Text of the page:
The Importance of risk management is in Kovner’s blood:
The first rule of trading — there are probably many first rules — is don’t get caught in a situation in which you can lose a great deal of money for reasons you don’t understand.
I would say that risk management is the most important thing to be well understood. Under trade, under trade, under trade is my second piece of advice. Whatever you think your position ought to be, cut it at least in half.
Through bitter experience, I have learned that a mistake in position correlation is the root of some of the most serious problems in trading. If you have eight highly correlated positions, then you are really trading one position that is eight times as large.
Whenever I enter a position, I have a predetermined stop. That is the only way I can sleep. I know where I’m getting out before I get in. The position size on a trade is determined by the stop, and the stop is determined on a technical basis.
My experience with novice traders is that they trade three to five times too big. They are taking 5 to 10 percent risks on a trade when they should be taking 1 to 2 percent risks.
I never think about stop vulnerability, because the point about a technical barrier — and I’ve studied the technical aspects of the market for a long time — is that the market shouldn’t go there if you’re right.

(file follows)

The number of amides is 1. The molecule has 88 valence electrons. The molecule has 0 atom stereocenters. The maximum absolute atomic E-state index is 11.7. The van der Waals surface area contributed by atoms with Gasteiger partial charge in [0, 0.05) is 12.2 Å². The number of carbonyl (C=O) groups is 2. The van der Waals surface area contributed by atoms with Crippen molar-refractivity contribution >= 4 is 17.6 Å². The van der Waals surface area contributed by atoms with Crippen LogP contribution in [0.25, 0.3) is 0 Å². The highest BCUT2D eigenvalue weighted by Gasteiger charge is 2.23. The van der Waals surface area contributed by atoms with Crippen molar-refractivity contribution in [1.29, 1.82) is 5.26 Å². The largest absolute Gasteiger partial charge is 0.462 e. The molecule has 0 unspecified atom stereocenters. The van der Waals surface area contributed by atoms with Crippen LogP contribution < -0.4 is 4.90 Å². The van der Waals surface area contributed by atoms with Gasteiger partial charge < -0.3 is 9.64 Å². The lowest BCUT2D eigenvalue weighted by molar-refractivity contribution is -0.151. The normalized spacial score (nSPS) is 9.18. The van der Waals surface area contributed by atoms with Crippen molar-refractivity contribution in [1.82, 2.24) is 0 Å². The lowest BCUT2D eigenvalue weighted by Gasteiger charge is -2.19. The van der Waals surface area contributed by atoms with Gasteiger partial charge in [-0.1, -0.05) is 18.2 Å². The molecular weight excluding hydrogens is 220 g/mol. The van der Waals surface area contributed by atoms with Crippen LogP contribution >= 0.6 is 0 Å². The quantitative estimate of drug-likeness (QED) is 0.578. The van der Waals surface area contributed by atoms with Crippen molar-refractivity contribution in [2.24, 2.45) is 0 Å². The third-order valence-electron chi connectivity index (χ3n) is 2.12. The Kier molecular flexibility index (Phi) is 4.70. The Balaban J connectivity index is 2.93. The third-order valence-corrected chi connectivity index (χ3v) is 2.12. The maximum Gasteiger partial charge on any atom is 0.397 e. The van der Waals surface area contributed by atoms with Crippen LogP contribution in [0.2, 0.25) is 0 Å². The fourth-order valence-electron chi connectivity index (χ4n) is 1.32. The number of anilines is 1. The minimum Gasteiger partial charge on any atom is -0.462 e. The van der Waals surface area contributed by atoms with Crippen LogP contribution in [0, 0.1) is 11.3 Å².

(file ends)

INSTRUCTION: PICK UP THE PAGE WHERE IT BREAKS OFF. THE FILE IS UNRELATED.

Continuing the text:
The only thing that disturbs me is poor money management. Every so often, I take a loss that is significantly too large. But I never had a lot of difficulty with the process of losing money, as long as losses were the outcome of sound trading techniques.
A common mistake is to think of the market as a personal nemesis. The market, of course, is totally impersonal; it doesn’t care whether you make money or not.
Whenever a trader says ‘I wish,’ or ‘I hope,’ he is engaging in a destructive way of thinking because it takes attention away from the diagnostic process.


Kovner is a trend following trader:
For me, technical analysis is like a thermometer. Fundamentalists who say they are not going to pay any attention to the charts are like a doctor who says he’s not going to take a patient’s temperature. But, of course, that would be sheer folly. If you are a responsible participant in the market, you always want to know where the market is — whether it is hot and excitable, or cold and stagnant. You want to know everything you can about the market to give you an edge.
The principle characteristic of a bear market is very sharp down movements followed by quick retracements… In a bear market, you have to use sharp counter-trend rallies to enter positions.
Technical analysis, I think, has a great deal that is right and a great deal that is mumbo jumbo… There is a great deal of hype attached to technical analysis by some technicians who claim that it predicts the future. Technical analysis tracks the past; it does not predict the future. You have to use your own intelligence to draw conclusions about what the past activity of some traders may say about the future activity of other traders.
Technical analysis reflects the voice of the entire marketplace and, therefore, does pick up unusual behavior. By definition, anything that creates a new chart pattern is something unusual. It is very important for me to study the details of price action to see if I can observe something about how everybody is voting. Studying the charts is an absolutely critical stance and alerts me to existing disequilibria and potential changes.